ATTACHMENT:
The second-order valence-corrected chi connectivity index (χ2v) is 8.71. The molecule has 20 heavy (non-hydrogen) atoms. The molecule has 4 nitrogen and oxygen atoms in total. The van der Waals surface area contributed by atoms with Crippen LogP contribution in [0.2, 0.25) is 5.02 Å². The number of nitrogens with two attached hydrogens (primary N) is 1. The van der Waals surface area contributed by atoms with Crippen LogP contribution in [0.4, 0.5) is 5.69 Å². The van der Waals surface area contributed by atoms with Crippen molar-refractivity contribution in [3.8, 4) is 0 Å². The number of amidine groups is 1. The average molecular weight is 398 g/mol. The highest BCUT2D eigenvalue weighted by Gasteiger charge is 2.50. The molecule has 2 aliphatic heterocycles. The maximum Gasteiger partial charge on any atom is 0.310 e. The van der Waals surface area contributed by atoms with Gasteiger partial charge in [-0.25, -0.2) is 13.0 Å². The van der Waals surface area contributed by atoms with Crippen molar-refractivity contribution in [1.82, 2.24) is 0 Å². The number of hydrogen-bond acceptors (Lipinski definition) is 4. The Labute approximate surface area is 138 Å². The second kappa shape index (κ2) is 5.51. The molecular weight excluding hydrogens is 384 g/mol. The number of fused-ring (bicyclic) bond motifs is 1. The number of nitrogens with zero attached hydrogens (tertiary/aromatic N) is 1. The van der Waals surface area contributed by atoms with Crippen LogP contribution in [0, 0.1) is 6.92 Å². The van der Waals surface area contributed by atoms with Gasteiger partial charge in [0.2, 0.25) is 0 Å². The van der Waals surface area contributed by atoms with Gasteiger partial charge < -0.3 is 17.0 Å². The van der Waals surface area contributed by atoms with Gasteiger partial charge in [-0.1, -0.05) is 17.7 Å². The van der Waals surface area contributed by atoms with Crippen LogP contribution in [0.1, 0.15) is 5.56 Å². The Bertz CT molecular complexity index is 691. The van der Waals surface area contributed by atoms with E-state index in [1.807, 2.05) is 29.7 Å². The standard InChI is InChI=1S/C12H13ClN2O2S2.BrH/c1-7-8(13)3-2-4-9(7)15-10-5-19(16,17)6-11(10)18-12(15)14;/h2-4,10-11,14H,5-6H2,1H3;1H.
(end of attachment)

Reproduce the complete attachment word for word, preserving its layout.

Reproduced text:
The second-order valence-corrected chi connectivity index (χ2v) is 8.71. The molecule has 20 heavy (non-hydrogen) atoms. The molecule has 4 nitrogen and oxygen atoms in total. The van der Waals surface area contributed by atoms with Crippen LogP contribution in [0.2, 0.25) is 5.02 Å². The number of nitrogens with two attached hydrogens (primary N) is 1. The van der Waals surface area contributed by atoms with Crippen LogP contribution in [0.4, 0.5) is 5.69 Å². The van der Waals surface area contributed by atoms with Crippen molar-refractivity contribution in [3.8, 4) is 0 Å². The number of amidine groups is 1. The average molecular weight is 398 g/mol. The highest BCUT2D eigenvalue weighted by Gasteiger charge is 2.50. The molecule has 2 aliphatic heterocycles. The maximum Gasteiger partial charge on any atom is 0.310 e. The van der Waals surface area contributed by atoms with Gasteiger partial charge in [-0.25, -0.2) is 13.0 Å². The van der Waals surface area contributed by atoms with Crippen molar-refractivity contribution in [1.82, 2.24) is 0 Å². The number of hydrogen-bond acceptors (Lipinski definition) is 4. The Labute approximate surface area is 138 Å². The second kappa shape index (κ2) is 5.51. The molecular weight excluding hydrogens is 384 g/mol. The number of fused-ring (bicyclic) bond motifs is 1. The number of nitrogens with zero attached hydrogens (tertiary/aromatic N) is 1. The van der Waals surface area contributed by atoms with Crippen LogP contribution in [0, 0.1) is 6.92 Å². The van der Waals surface area contributed by atoms with Gasteiger partial charge in [0.2, 0.25) is 0 Å². The van der Waals surface area contributed by atoms with Gasteiger partial charge < -0.3 is 17.0 Å². The van der Waals surface area contributed by atoms with Gasteiger partial charge in [-0.1, -0.05) is 17.7 Å². The van der Waals surface area contributed by atoms with Crippen LogP contribution in [0.1, 0.15) is 5.56 Å². The Bertz CT molecular complexity index is 691. The van der Waals surface area contributed by atoms with E-state index in [1.807, 2.05) is 29.7 Å². The standard InChI is InChI=1S/C12H13ClN2O2S2.BrH/c1-7-8(13)3-2-4-9(7)15-10-5-19(16,17)6-11(10)18-12(15)14;/h2-4,10-11,14H,5-6H2,1H3;1H.